And in 2018, officials held an informal meeting with Schey and other staffers that raised “the need for a certified administrator” among other issues.

It’s not unusual for group homes to get citation after citation without more serious consequences, said Maria F. Ramiu, senior staff attorney for the Youth Law Center, a San Francisco-based legal advocacy group.

Decision-making is largely decentralized and often left in the hands of regional offices and individual inspectors, she said.

Asked whether the state should have done more to step up enforcement, given Casa Libre’s numerous repeat violations, Michael Weston, a spokesman for the Department of Social Services at the time of the interview, said the state’s oversight had been sufficient.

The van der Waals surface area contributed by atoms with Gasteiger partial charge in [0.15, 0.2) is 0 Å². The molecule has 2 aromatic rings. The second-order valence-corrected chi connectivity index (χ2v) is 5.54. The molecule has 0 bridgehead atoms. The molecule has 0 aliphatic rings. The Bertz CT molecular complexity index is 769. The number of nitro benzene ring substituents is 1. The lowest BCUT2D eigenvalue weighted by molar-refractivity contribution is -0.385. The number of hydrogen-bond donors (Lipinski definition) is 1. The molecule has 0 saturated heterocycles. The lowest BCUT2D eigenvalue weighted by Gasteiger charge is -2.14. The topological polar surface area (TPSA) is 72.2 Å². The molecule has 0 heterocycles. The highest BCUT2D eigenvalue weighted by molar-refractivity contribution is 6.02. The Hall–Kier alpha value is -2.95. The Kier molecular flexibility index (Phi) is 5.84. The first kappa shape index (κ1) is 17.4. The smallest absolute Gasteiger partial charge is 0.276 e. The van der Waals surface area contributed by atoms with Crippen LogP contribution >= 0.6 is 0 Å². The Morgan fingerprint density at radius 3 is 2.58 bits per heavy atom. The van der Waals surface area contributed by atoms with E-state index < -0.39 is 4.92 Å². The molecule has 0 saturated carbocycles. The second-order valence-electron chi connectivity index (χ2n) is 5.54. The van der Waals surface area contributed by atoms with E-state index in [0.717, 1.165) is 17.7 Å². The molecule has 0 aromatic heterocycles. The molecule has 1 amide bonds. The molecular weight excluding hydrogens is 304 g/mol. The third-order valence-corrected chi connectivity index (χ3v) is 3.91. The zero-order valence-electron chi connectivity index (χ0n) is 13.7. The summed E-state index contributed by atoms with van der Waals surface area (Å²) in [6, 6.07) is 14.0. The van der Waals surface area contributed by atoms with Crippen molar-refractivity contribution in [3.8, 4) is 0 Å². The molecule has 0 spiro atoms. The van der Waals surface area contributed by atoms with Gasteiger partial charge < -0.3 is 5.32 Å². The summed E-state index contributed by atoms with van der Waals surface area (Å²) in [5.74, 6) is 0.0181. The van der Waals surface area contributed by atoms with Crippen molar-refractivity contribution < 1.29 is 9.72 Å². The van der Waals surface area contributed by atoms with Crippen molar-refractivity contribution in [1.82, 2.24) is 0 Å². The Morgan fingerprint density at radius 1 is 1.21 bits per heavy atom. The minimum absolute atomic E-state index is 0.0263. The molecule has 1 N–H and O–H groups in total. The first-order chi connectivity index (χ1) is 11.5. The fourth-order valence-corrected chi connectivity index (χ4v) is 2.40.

“A part of enforcement is issuing citations, providing technical assistance and working with facilities,” he said.

When told that former residents described going hungry and being locked out of the home, Weston asked: “Did they contact us and file a complaint?”

An immigrant himself, Schey arrived in the United States from South Africa in his youth. After graduating from law school in 1973, he made a name for himself by taking on high-profile cases on a variety of progressive issues.

“He’s certainly one of the leading immigrant rights lawyers of his generation,” said Hiroshi Motomura, an immigration law expert and professor at UCLA.

Schey was a key voice last year in the fight against the Trump administration’s family separation policy. The two-decade-old Flores settlement is still seen today as vital to the protection of children in government shelters. President Trump has criticized the Flores case, and the administration has sought to withdraw from the settlement.